$* !&(\S|\s)+(?=[\S\s]*¶(?<-1>.)+(?(1)$.)$)  • @KritixiLithos I don't see how your solution takes the count into account... – Neil Commented May 1, 2017 at 11:52 • Oh, sorry I just had a brain fart >_< Commented May 1, 2017 at 12:07 • This doesn't necessarily work if the string can contain a newline, so I think you can change (?!) to ¶. Commented May 1, 2017 at 17:34 # Octave with Image Package, 29 bytes @(s,n)[im2col(+s, [1 n])' '']  Try it online! ### Explanation The function im2col(m,b) takes a matrix m, extracts blocks of size b from it, and arranges them as columns. By default blocks are sliding (as opposed to distinct). Here the matrix m is a row vector of the ASCII codes of the input string s (this is done as +s, which is shorter than the standard double(s)), and the size b is [1 n] to obtain horizontally sliding blocks of n elements. The result is transposed (using complex-conjugate transpose ', which is shorter than transpose .') to turn the columns into rows, and then it is converted back to char ([... ''], which is shorter than the standard char(...)). # oK, 2 bytes ':  oK has a sliding window operator! # Python 3, 49 bytes f=lambda a,n:[a[i:i+n]for i in range(len(a)-n+1)]  Try it online! A non-recursive solution, albeit not shorter. Compatible with Python 2. • You can drop f=, saving two bytes, because you do not use f anywhere else. By default, functions that are just declared and not used can be left unnamed. Commented May 2, 2017 at 17:30 # PHP, 75 Bytes Online Version for([,$n,$s]=$argv;$i+$n-1<strlen($s);)$r[]=substr($s,$i++,$n);print_r($r);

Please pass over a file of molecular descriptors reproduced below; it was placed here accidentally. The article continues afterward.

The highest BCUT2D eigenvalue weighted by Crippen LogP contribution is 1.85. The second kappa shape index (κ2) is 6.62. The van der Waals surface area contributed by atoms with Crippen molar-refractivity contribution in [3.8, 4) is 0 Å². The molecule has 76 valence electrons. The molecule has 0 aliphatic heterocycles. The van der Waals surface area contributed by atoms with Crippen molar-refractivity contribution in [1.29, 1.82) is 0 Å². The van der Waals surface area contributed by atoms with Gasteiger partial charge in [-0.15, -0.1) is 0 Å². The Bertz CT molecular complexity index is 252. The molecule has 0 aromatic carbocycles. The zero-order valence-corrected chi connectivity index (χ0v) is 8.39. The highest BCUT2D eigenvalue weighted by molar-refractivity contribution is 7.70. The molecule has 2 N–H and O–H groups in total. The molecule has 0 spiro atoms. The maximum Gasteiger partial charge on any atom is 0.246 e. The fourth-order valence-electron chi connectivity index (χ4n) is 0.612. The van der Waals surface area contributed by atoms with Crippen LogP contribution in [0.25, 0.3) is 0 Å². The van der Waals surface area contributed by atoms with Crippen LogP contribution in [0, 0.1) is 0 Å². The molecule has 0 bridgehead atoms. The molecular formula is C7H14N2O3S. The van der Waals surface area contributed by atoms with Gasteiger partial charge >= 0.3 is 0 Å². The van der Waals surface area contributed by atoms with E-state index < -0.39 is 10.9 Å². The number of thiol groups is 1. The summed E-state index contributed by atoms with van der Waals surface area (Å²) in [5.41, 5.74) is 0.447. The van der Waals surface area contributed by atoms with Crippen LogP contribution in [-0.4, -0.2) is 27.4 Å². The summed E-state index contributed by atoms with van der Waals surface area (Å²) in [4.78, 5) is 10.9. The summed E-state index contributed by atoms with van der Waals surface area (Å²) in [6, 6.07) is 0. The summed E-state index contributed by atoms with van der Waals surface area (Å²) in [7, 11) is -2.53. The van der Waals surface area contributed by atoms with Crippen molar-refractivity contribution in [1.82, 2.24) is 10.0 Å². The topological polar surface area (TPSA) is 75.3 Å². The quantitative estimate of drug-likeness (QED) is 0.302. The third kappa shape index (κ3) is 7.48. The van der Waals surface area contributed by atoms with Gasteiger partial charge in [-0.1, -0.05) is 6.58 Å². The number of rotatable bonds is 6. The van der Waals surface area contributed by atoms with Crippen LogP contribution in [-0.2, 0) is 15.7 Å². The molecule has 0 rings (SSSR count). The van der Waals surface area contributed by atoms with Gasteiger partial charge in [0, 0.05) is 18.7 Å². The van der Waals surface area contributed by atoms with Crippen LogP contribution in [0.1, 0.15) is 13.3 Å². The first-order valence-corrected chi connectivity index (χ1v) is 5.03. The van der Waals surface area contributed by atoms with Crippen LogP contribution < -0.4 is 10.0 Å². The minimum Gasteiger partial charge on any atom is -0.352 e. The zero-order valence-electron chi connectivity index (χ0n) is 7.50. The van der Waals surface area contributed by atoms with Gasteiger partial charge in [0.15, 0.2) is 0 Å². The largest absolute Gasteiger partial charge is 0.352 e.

80 Bytes without double values

for([,$n,$s]=$argv;$i+$n-1<strlen($s);)$r[$p=substr($s,$i++,$n)]=$p;print_r($r);  ## Haskell, 39 bytes n#s|length s<n=[]|1<2=take n s:n#tail s  Usage example: 4 # "ABCDEF" -> ["ABCD","BCDE","CDEF"]. Try it online! A simple recursion that keeps the first n chars of the input string an continues with the tail of the string as long as its length is not less than n. Microsoft Sql Server, 199 bytes create function dbo.f(@s nvarchar(max),@ int)returns table as return with v as(select 2 p,left(@s,@)g where len(@s)>=@ union all select p+1,substring(@s,p,@)from v where len(@s)>p-2+@)select g from v  Check it. PowerShell, 70 bytes $b={$c,$s=$args;[regex]::matches($s,"(?=(.{$c}))")|%{''+$_.groups[1]}}


Try it online!

# Stacked, 7 bytes

infixes


Try it online!

Pretty standard. Without this builtin, it becomes 20 bytes:

{%x#'y-#+:>y#-#>x\#}


Which is:

{%x#'y-#+:>y#-#>x\#}
{%                 }   dyad; first arg: x, second arg: y
x#'                  length of x (the array)
y-                minus y (the skew)
#+              plus 1